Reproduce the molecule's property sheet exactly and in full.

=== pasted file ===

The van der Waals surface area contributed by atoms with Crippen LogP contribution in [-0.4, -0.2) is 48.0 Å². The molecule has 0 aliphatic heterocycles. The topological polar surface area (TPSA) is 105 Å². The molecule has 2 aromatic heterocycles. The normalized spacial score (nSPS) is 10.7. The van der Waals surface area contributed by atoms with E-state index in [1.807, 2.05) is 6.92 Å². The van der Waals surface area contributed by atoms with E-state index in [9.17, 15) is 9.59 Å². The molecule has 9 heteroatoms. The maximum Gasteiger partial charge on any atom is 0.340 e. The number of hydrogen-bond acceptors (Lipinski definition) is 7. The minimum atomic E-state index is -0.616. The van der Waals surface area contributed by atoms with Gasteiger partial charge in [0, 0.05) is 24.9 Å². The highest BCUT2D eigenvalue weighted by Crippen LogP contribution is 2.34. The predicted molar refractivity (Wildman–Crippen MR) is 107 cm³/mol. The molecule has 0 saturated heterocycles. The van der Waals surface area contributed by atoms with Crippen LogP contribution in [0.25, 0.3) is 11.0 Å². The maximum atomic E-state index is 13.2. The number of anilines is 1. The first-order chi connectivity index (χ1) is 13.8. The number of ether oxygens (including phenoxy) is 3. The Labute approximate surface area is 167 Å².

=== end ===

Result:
The van der Waals surface area contributed by atoms with Crippen LogP contribution in [-0.4, -0.2) is 48.0 Å². The molecule has 0 aliphatic heterocycles. The topological polar surface area (TPSA) is 105 Å². The molecule has 2 aromatic heterocycles. The normalized spacial score (nSPS) is 10.7. The van der Waals surface area contributed by atoms with E-state index in [1.807, 2.05) is 6.92 Å². The van der Waals surface area contributed by atoms with E-state index in [9.17, 15) is 9.59 Å². The molecule has 9 heteroatoms. The maximum Gasteiger partial charge on any atom is 0.340 e. The number of hydrogen-bond acceptors (Lipinski definition) is 7. The minimum atomic E-state index is -0.616. The van der Waals surface area contributed by atoms with Gasteiger partial charge in [0, 0.05) is 24.9 Å². The highest BCUT2D eigenvalue weighted by Crippen LogP contribution is 2.34. The predicted molar refractivity (Wildman–Crippen MR) is 107 cm³/mol. The molecule has 0 saturated heterocycles. The van der Waals surface area contributed by atoms with Crippen LogP contribution in [0.25, 0.3) is 11.0 Å². The maximum atomic E-state index is 13.2. The number of anilines is 1. The first-order chi connectivity index (χ1) is 13.8. The number of ether oxygens (including phenoxy) is 3. The Labute approximate surface area is 167 Å².